The University needs to be aware about any significant breach (or likely breach) of our legislative obligations.
Early detection and rectification of a breach may minimise the potential impacts of the breach on the University. It also may place the University in a better position to deal with Regulators and the University Community regarding the breach, if necessary.
Managers have a duty to uphold and monitor compliance within their area of responsibility, and ensure that their staff receive adequate training and instruction to keep them up to date with relevant legislative requirements.
All staff, students and associates have a responsibility to ensure that their activities on behalf of the University comply with applicable law and related University policies and procedures.
Upon receipt of a breach notification, we seek to ensure that:
- you have made a genuine attempt to comply with the law and your breach reporting obligations;
- the causes of the breach have been identified and addressed so that it is unlikely to recur;
- otherwise, a plan for rectifying the compliance failure has been developed and submitted to us;
- the consequences are able to be dealt with comprehensively;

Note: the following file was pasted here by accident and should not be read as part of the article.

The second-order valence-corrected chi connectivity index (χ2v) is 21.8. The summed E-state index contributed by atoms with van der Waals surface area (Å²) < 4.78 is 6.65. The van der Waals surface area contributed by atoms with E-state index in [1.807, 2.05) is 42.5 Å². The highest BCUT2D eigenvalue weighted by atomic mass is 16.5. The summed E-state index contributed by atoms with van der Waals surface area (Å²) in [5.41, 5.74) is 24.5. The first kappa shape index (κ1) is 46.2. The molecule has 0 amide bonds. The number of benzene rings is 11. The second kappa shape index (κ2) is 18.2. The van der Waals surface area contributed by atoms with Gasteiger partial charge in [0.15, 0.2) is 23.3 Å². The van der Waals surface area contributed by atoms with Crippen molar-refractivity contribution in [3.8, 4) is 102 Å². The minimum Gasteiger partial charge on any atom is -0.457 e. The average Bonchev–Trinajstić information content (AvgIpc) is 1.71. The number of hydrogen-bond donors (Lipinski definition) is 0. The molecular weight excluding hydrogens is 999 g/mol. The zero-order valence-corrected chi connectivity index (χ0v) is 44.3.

- there has been no undue delay in notifying the breach; and where necessary
- if there are some more significant compliance issues within your business, that they are identified.
Failure to report a significant breach (or likely breach) is possibly, in itself, to be a breach of your obligation to comply with laws. This is because it indicates that your arrangements to ensure compliance with your obligations may be inadequate.
Suspected breaches of Work Health and Safety legislation are covered by separate procedures.
Q1 What breaches (or likely breaches) must you report?
You must give us a written report as soon as possible if:
- you breach any of the specified obligations associated with legislation; and
- you are likely to breach any of the specified obligations;
Q2 How do you report a breach?
A breach must be reported to us in writing:
- You can use the Breach Reporting Form for lodging written (paper or online) breach reports, or
- You may lodge your report in another form if that is more appropriate for you and forward to firstname.lastname@example.org.
All written report should include the following information:
- Date of the breach (or likely breach) (Include both: the date that the breach occurred; and the date you became aware of the breach).
- Description of the breach
- Describe the obligation that has been breached (or is likely to be breached)
- Rate the severity of the breach (Using the University Risk Matrix)
- How the breach was identified For example, the breach may have been identified through your compliance arrangements or as a result of a complaint.
- How long the breach lasted Include details as relevant.
- How the breach has been rectified Describe the process and responsibilities for handling the breach (or likely breach), including any steps that have been taken to remedy it. If ongoing steps are being taken to rectify the breach (or likely breach), indicate when you expect to send us a report on your progress in rectifying it.